Friday, November 11, 2011

The Spirit and Diwali

Last weekend I attended the Diwali - Festival of Lights - celebration at the Sri Sri Radha Temple in Spanish Fork (the same place I saw the Ramayana a couple months ago.) This is the second time I've attended Diwali but it's been a while. Diwali is celebrated each year, usually early in November.

According to the temple website, "Diwali is a shortened version of Deepawali (deepa=lamps, wali=row: rows of lamps). Households in India put lamps in every window, and temples brightly illuminate their altars to bring in the best for the upcoming year. The date of the festival coincides with the return of the avatar of God, Sri Rama, to His ancestral kingdom after 14 years of exile and many adventures. All the citizens welcomed Rama home by brightening up his home city of Ayodhya and setting off fireworks."

It was an amazing experience. Worshiping God with my brothers and sisters of other faiths strengthened my love for them and for God. We participated in Kirpan (I think that's spelled right), which is singing God's name to praise Him. We used Hindi names for God, but I was singing to my Lord and Savior. Someone else may call Him Rama, or Krishna, or Allah, or True Name, but He is still God.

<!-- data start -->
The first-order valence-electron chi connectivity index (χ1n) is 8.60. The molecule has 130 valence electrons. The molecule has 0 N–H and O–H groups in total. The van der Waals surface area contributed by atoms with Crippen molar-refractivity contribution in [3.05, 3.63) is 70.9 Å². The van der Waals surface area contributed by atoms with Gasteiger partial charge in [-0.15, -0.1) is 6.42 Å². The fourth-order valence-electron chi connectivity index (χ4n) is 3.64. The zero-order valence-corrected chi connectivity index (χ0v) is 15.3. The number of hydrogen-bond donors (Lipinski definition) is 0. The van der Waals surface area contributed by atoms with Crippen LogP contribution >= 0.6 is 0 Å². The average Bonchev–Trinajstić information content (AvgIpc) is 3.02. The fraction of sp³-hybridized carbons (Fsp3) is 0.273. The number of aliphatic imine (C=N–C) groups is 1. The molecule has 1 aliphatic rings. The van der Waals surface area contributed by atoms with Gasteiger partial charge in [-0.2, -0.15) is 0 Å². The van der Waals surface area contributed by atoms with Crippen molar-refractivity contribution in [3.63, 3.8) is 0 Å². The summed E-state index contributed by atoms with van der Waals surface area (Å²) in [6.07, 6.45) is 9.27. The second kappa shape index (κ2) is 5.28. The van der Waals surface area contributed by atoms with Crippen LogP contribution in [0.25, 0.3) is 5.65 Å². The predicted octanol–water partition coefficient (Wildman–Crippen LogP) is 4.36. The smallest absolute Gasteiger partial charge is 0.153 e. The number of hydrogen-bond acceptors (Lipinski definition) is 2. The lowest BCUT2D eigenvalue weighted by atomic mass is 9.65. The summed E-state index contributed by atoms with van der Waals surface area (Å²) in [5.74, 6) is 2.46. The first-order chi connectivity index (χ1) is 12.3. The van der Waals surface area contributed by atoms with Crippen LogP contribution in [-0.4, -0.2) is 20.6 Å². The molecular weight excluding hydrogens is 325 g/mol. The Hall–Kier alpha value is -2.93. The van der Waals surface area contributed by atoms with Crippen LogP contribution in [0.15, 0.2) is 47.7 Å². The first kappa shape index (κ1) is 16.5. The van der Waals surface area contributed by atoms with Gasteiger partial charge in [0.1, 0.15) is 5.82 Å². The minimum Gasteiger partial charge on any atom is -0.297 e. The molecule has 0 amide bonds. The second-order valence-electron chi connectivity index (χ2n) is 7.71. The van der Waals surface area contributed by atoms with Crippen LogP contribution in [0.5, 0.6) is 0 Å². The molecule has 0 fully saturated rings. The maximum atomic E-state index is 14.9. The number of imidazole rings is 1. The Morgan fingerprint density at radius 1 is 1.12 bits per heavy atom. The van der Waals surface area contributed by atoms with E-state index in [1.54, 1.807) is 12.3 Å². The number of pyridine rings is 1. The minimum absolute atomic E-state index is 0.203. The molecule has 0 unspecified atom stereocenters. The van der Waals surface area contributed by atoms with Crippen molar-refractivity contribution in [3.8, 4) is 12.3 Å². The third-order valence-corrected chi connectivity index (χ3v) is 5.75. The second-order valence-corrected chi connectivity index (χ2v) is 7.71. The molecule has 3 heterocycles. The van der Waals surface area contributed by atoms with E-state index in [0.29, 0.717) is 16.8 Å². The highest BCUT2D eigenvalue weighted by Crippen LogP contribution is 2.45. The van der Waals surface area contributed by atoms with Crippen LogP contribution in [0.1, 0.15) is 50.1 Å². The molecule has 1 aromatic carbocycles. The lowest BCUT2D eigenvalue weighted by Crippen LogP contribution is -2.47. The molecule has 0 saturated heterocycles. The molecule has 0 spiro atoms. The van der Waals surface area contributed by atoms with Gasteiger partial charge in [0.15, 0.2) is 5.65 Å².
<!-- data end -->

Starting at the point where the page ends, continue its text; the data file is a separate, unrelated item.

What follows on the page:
It was a beautiful and touching worship. I felt the Spirit as He witnessed His love for me and for all His children. One of the most amazing blessings we having in this increasingly global world is that we can meet God through interacting with those of other faiths. My soul was blessed and my heart uplifted by worshiping God in a manner I'm not usually privileged to experience. We danced and sang His name. I bowed before His feet and a Hindi priest extended God's blessing to me.

The open invitation to worship God together was something I think people of many faiths can appreciate and learn from. While there I was never told "Now that you have us to help, you can truly worship God." Rather, I was told both verbally and through the accepting attitudes of the participants "We are worshiping God. Join us, and together we will be able to offer Him more praise than we could alone."

I thank God for the opportunity I had to commune with Him at Diwali. I pray that the wishes and blessings we asked for as we floated our lights on the lake will be heard.

Wednesday, October 26, 2011

Playing Big